Saturday, January 18, 2014

Teaching My Own: High School Writing And Literature

Waiting at Waiting for the Interurban in Fremont.

Over the past dozen years of teaching high schoolers, I've covered a lot of different subjects.

Writing
Literature.
History.
Geography.
Government.
Current Events.
Art.
Algebra.

While holding firm to some basic principles, my teaching partner, Heidi, and I experimented with several different formats and strategies for those specific topics. And though I firmly believe there is always more than one way to skin a cat, especially in matters of learning, I share my success stories as food for thought.

"I dare you to spit."

Writing and literature are best taught arm in arm. College-bound students should be able to bang out a successful five-paragraph essay in their sleep, and that means they will need years of practice. So what to write all those essays about? How about some interesting, well-written, maturity level-appropriate books!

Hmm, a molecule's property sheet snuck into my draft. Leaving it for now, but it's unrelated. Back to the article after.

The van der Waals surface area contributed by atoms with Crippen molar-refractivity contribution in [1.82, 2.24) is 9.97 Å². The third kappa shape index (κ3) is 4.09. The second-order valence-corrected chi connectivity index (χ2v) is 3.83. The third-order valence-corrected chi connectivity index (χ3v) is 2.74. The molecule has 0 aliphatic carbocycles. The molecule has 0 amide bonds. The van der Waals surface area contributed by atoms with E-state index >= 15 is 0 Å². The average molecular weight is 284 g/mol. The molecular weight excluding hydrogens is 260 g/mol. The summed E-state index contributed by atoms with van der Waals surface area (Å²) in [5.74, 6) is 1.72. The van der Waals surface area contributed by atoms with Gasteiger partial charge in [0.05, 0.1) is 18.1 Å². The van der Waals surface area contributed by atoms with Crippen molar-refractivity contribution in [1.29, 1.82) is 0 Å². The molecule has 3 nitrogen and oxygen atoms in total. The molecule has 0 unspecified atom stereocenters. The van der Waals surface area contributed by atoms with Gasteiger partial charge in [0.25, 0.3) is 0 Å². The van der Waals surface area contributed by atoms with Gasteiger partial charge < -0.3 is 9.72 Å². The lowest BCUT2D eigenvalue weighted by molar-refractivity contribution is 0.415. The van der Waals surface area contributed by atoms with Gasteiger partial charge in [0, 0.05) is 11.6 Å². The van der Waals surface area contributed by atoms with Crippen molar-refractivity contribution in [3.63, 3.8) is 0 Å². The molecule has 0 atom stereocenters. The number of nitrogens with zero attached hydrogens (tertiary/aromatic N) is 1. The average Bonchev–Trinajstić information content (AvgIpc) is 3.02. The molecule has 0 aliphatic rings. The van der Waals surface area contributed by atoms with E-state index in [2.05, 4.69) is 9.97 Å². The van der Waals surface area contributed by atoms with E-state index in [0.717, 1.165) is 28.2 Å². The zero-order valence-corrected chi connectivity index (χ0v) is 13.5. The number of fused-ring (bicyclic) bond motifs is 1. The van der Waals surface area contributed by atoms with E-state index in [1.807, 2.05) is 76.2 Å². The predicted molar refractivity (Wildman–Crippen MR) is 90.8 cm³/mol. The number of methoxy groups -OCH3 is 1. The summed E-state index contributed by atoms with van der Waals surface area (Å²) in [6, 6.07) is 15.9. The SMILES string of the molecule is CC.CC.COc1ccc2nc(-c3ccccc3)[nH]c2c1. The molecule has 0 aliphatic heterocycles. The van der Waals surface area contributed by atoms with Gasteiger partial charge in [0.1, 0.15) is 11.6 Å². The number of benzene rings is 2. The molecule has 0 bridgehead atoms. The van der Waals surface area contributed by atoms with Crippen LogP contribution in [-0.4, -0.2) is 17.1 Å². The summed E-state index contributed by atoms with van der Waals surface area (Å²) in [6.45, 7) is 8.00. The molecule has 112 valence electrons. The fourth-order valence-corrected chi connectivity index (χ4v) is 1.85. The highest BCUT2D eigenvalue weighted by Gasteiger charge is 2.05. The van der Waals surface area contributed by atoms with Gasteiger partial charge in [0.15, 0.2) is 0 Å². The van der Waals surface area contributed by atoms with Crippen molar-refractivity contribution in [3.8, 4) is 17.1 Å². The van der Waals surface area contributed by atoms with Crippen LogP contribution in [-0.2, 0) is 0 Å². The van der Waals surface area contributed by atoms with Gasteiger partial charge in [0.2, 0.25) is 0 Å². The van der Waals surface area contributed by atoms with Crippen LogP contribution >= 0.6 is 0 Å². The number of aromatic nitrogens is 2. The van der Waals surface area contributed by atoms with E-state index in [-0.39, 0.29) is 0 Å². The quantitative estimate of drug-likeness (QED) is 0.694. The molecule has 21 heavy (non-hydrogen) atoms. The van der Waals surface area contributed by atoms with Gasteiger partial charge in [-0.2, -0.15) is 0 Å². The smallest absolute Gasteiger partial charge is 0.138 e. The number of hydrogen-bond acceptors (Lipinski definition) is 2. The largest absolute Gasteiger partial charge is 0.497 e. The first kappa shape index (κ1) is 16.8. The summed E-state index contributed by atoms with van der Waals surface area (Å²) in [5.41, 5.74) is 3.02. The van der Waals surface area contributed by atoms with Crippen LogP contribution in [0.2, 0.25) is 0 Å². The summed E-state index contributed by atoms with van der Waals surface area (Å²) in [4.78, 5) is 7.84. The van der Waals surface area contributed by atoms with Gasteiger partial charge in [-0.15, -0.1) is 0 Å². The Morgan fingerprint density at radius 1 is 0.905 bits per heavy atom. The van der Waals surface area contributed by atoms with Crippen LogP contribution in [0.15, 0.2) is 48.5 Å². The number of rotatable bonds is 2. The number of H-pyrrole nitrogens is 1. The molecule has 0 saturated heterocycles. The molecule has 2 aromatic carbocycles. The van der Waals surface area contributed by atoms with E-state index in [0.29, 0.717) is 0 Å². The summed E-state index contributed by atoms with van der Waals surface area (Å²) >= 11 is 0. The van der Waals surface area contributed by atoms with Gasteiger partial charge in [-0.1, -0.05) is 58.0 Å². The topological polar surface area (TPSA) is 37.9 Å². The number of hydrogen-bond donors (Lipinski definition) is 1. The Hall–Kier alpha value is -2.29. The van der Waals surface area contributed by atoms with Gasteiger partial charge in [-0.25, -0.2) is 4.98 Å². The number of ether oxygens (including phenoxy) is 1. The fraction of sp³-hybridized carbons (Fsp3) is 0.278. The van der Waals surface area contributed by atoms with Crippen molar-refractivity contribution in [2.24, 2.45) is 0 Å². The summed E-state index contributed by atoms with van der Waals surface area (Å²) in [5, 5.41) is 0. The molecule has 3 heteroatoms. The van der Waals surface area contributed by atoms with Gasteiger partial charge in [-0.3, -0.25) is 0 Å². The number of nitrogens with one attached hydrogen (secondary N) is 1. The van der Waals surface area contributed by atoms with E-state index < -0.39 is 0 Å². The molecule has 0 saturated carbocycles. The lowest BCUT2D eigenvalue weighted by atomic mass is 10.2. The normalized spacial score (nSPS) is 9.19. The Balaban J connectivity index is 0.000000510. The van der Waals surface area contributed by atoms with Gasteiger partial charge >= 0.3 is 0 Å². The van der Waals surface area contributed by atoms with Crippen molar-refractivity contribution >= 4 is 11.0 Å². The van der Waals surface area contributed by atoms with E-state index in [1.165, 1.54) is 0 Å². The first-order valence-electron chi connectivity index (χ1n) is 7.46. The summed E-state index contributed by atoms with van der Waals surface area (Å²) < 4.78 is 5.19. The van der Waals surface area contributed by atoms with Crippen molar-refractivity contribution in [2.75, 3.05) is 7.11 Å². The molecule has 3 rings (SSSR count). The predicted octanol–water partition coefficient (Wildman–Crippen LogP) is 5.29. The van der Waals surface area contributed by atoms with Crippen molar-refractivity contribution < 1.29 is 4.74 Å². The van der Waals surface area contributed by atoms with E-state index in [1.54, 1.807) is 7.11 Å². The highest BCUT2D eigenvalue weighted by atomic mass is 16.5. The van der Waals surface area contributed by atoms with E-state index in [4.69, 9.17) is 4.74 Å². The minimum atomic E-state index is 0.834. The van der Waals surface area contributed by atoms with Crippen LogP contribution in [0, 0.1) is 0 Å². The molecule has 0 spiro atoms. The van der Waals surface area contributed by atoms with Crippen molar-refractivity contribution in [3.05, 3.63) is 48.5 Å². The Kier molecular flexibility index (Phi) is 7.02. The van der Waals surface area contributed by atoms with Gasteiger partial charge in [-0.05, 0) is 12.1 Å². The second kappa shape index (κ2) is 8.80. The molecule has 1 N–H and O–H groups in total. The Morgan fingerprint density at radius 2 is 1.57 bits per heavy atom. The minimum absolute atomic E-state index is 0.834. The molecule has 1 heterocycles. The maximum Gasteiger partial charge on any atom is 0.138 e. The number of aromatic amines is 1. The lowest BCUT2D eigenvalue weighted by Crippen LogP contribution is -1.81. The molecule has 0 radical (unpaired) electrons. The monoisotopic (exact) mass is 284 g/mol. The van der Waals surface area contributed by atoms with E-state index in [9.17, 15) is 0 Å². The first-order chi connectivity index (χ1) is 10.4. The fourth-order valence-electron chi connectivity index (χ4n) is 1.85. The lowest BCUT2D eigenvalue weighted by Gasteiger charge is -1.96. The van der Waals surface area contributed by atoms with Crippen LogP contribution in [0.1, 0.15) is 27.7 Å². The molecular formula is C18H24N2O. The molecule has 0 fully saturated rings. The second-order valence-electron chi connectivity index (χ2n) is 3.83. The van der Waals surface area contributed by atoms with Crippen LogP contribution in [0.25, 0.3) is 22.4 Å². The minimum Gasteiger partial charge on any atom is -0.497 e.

One of my biggest pet peeves with my high school literature class was that the teachers often dragged out the book over six or eight weeks, admonishing us to read only the assigned sections and *gasp* never to read ahead! But Heidi and I found our students enjoyed the stories much more if we read at a brisk pace: one book every three weeks. As long as they finished the book within that time frame, our students had the freedom to read at their own pace, which definitely proved a winning strategy. 

In our twice-weekly classes, my teaching buddy and I would work to get our students pumped up for the title of the day. We would share any useful information that would make the book more understandable, prompt them with some tantalizing spoilers, and provide some engaging multisensory experiences to bring the book to life. We would also intentionally factor in some mini lessons on writing mechanics - spelling words, grammar reviews, creative writing exercises, the elements of literature, and such.